Software: MIUI with some quirks
The MIUI-Pie combo, if we can call it that, acts as the software platform on the Redmi Note 7 Pro, and as has always been the case, remains a feature-rich, loaded interface. The usual features like Second Space (which is quite handy we might add), Dual Apps, Quick Ball, etc make an appearance, and there’s some bloatware too in the form of apps like Dailyhunt and ShareChat. Thankfully, the latter can be uninstalled to recovered precious storage space. A dedicated shortcuts pane on the left of the homescreen gives you quick access to recently-used apps, favourite contacts etc, and even lets you book Ola cabs directly. This page can be customised to your liking as well.
For all its nifty features though, there are a few things that mar the usage experience on the Redmi Note 7 Pro. The first is the card-based layout that appears when you hit the recents key. While it looks good visually, it can get slightly confusing in terms of actual usage, at least till the time you get used to it. However, the biggest con is the appearance of ads, which is a bit of a turn-off. The ads can (mostly) be disabled deep within settings, but why have them in the first place?
Performance and battery
Qualcomm’s Snapdragon 675 powers the show on the Redmi Note 7 Pro, and on our review unit, comes paired with 4 gigs of RAM and 64GB storage. The higher variant bumps it up to 6GB RAM and 128GB storage. The octa-core SD 675 is a new chipset and has proven its mettle earlier on the Vivo V15 Pro, which is a much pricier phone. Overall, performance on the Redmi Note 7 Pro is quite smooth, and even PUBG ran well on high graphics settings without stutter (for the most part). There’s some stutter visible while navigating the menus and during multitasking, and it seems Xiaomi needs to optimise the software a little bit to ensure better usage experience.
The 4,000mAh battery lasts quite long in regular usage, so no complaints there. We usually returned home with 30-35 percent juice left in the tank after a full working day, with usage comprising taking tons of pictures, using the phone as a Wi-Fi hotspot, a bit of streaming music, about an hour of Netflix and a full day of emailing and texting… with some gaming thrown in as well. The phone lasted over 17 hours in our HD video loop test, which is a very good result. The phone supports Quick Charge 4.0, but the charger included in the box doesn’t support that. You’ll need a little over 2 hours to juice up the smartphone fully using the bundled plug.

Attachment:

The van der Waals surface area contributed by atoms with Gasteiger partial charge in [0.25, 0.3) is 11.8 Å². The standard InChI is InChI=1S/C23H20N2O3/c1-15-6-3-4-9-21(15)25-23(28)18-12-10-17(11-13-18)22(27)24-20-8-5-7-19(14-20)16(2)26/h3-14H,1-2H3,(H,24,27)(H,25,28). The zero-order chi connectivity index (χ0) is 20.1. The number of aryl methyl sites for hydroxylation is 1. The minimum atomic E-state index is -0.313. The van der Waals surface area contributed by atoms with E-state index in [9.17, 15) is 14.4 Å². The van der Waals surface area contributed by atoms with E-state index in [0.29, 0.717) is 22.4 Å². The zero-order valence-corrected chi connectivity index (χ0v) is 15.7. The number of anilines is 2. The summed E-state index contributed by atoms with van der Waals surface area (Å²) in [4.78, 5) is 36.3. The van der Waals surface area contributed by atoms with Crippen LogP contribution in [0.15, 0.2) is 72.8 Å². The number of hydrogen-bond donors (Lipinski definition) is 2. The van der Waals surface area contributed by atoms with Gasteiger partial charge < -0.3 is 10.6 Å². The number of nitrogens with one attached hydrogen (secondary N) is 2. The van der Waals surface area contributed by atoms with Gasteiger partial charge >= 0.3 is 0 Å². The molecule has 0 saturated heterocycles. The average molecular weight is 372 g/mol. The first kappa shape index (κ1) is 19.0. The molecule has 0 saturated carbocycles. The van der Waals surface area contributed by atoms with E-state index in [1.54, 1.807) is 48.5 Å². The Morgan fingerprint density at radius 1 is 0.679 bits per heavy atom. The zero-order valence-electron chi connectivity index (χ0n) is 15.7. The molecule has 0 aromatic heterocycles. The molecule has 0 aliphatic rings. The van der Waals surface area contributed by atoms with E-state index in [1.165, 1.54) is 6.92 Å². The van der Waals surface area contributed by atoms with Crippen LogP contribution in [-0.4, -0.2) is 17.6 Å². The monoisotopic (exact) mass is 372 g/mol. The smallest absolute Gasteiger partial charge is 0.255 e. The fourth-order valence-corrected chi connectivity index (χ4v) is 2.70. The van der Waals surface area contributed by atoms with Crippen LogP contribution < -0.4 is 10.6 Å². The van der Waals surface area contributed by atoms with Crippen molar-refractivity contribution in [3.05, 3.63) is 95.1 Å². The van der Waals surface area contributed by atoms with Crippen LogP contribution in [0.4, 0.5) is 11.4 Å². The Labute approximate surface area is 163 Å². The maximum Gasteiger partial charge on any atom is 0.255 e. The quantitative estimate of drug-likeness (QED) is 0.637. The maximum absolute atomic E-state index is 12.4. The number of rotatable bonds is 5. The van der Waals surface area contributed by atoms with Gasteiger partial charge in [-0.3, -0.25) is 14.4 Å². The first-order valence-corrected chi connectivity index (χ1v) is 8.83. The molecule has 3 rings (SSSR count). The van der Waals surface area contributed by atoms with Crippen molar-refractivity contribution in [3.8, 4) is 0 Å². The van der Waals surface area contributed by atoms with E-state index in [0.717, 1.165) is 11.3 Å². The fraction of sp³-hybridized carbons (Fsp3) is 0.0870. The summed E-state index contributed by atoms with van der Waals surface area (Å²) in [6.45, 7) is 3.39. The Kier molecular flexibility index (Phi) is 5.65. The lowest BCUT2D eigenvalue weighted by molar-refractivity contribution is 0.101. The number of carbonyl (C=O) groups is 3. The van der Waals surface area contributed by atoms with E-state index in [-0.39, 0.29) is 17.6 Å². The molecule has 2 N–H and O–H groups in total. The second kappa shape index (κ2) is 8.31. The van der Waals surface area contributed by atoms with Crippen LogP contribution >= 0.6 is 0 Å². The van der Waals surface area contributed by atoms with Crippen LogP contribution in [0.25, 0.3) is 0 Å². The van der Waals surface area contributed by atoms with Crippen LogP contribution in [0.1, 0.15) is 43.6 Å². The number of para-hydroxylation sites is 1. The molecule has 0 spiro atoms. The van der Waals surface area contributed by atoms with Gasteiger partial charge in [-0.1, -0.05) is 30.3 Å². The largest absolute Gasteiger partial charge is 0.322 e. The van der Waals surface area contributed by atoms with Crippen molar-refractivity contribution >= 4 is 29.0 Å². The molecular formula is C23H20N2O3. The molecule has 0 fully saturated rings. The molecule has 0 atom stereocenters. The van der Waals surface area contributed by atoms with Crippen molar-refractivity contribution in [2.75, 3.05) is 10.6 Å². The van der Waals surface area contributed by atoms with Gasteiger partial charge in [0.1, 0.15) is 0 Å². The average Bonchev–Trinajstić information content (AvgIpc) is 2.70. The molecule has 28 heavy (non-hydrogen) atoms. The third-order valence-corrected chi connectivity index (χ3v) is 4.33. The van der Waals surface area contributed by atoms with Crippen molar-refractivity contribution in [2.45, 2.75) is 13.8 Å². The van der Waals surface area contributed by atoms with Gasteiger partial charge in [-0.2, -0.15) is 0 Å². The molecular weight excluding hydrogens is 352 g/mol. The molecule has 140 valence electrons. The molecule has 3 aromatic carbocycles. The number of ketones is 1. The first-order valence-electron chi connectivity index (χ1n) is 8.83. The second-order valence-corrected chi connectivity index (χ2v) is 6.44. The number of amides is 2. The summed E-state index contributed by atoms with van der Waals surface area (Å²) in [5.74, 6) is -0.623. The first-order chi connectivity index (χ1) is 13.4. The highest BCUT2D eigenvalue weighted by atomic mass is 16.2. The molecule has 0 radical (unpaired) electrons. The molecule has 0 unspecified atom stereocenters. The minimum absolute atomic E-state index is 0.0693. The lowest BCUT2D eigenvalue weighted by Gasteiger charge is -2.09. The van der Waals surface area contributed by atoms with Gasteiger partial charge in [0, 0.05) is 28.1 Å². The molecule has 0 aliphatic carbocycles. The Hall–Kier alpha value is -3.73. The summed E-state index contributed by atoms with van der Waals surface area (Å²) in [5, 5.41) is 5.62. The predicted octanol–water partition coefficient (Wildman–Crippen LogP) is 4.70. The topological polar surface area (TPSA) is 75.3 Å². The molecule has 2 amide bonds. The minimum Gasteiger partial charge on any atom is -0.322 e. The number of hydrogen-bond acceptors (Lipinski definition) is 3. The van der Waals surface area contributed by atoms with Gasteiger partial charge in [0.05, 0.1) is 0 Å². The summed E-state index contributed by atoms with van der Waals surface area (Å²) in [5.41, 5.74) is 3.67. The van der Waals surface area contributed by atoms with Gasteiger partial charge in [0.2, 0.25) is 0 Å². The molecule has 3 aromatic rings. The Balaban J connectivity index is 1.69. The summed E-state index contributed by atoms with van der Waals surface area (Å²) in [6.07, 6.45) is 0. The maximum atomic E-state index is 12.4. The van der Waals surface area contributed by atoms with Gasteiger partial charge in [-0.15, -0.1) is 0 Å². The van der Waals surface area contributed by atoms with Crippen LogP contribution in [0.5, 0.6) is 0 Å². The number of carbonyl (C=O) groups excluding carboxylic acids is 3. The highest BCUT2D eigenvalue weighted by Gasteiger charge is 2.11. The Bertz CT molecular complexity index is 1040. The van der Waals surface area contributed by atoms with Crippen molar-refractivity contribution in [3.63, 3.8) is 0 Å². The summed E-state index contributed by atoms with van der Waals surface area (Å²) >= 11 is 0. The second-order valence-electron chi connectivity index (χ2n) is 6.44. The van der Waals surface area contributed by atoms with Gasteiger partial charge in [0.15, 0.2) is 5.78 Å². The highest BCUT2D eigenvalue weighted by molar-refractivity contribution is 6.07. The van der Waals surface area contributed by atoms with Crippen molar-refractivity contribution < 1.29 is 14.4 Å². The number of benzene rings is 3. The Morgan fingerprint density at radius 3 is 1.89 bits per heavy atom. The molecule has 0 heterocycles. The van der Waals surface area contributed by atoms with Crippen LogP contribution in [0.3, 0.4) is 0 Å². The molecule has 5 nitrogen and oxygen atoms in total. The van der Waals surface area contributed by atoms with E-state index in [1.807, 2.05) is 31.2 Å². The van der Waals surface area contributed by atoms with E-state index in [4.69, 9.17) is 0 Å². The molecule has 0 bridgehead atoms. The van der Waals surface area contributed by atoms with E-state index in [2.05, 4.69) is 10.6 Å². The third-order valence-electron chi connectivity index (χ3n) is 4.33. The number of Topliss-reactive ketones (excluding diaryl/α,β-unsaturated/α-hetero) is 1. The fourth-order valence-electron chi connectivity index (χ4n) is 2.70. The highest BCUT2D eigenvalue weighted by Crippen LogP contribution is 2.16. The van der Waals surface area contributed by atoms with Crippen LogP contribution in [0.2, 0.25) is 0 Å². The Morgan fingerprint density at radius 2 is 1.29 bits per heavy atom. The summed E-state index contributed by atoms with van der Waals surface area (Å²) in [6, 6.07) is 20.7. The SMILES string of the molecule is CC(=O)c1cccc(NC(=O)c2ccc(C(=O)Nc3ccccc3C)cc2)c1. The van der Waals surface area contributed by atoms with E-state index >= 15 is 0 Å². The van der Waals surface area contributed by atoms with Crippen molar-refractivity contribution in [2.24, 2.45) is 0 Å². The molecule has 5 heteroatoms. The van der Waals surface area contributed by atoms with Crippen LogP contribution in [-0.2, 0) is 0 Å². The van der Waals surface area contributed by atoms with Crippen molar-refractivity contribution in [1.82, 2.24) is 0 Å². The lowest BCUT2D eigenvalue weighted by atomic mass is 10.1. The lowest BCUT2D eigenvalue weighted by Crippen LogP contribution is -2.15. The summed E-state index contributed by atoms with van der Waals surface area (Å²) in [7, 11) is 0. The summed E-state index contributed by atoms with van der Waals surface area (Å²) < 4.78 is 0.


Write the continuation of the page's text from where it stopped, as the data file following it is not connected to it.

As per the findings from a recent survey we conducted online, the Rs 10k – Rs 20k price segment is the most popular among smartphone users in India currently, and that’s exactly where the Redmi Note 7 Pro sits… with its lower variant going slightly below the Rs 15k mark. This segment has quite a few powerful and notable contenders, including the ASUS ZenFone Max Pro M2 (review), and the OPPO K1 (first impressions). Plus, the upcoming Realme 3 Pro is bound to present solid competition too. However, the biggest competition is likely to come from Samsung, which has two worthy options in this class, namely the Galaxy A50 (review) and the Galaxy M30 (first impressions), both of which boast triple camera setups at the rear. While the A50 is priced a tad higher and gets things into POCO F1 (review) territory, the Galaxy M30 is priced in the same range as the Redmi Note 7 Pro. The wide-angle shooters on the M30 could very well tip the scales in its favour, as it provides really useful functionality. Plus, Samsung’s Super AMOLED displays are still the best in the business. Clearly, Samsung has gotten its act together and the coming months are likely to see strong rivalry from the top two smartphone brands in India. So while the Redmi Note 7 Pro seems to be a turning point in the brand’s journey, Xiaomi will need to pull up its socks and work hard to retain its top spot in the country.
All said and done, the Redmi Note 7 has what it takes to rise above the rest and come across as a solid, compelling option. While Xiaomi has its task cut out in order to ensure it issues a few software updates to fix the niggles we reported, the device ticks most boxes – premium glass design, powerful specs, capable cameras and good battery life. The Note 7 Pro stands out as yet another VFM smartphone from the brand, and the one that deserves your hard-earned cash if you’re looking for a daily driver priced south of Rs 18k.
Editor’s rating: 4 / 5
- Premium design
- Very good cameras
- Decent performance and excellent battery life
- Ads in the interface affect usage experience
- A few software quirks
Photos by Raj Rout